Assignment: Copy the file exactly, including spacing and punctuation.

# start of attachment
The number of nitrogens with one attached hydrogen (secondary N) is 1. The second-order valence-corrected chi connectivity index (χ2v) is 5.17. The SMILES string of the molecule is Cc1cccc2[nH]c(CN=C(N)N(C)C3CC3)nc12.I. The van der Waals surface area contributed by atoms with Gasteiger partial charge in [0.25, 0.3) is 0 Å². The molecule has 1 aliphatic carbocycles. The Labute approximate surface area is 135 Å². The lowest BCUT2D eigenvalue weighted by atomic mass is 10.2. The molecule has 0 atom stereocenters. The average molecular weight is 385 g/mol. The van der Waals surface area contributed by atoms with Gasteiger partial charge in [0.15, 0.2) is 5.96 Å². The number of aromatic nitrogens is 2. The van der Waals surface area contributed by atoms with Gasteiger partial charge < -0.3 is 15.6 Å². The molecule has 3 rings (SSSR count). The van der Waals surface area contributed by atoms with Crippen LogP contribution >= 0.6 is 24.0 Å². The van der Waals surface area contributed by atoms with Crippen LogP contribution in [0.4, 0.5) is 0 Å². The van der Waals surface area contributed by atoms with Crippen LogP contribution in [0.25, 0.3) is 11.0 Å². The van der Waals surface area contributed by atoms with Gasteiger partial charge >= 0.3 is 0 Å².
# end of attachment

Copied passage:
The number of nitrogens with one attached hydrogen (secondary N) is 1. The second-order valence-corrected chi connectivity index (χ2v) is 5.17. The SMILES string of the molecule is Cc1cccc2[nH]c(CN=C(N)N(C)C3CC3)nc12.I. The van der Waals surface area contributed by atoms with Gasteiger partial charge in [0.25, 0.3) is 0 Å². The molecule has 1 aliphatic carbocycles. The Labute approximate surface area is 135 Å². The lowest BCUT2D eigenvalue weighted by atomic mass is 10.2. The molecule has 0 atom stereocenters. The average molecular weight is 385 g/mol. The van der Waals surface area contributed by atoms with Gasteiger partial charge in [0.15, 0.2) is 5.96 Å². The number of aromatic nitrogens is 2. The van der Waals surface area contributed by atoms with Gasteiger partial charge < -0.3 is 15.6 Å². The molecule has 3 rings (SSSR count). The van der Waals surface area contributed by atoms with Crippen LogP contribution >= 0.6 is 24.0 Å². The van der Waals surface area contributed by atoms with Crippen LogP contribution in [0.4, 0.5) is 0 Å². The van der Waals surface area contributed by atoms with Crippen LogP contribution in [0.25, 0.3) is 11.0 Å². The van der Waals surface area contributed by atoms with Gasteiger partial charge >= 0.3 is 0 Å².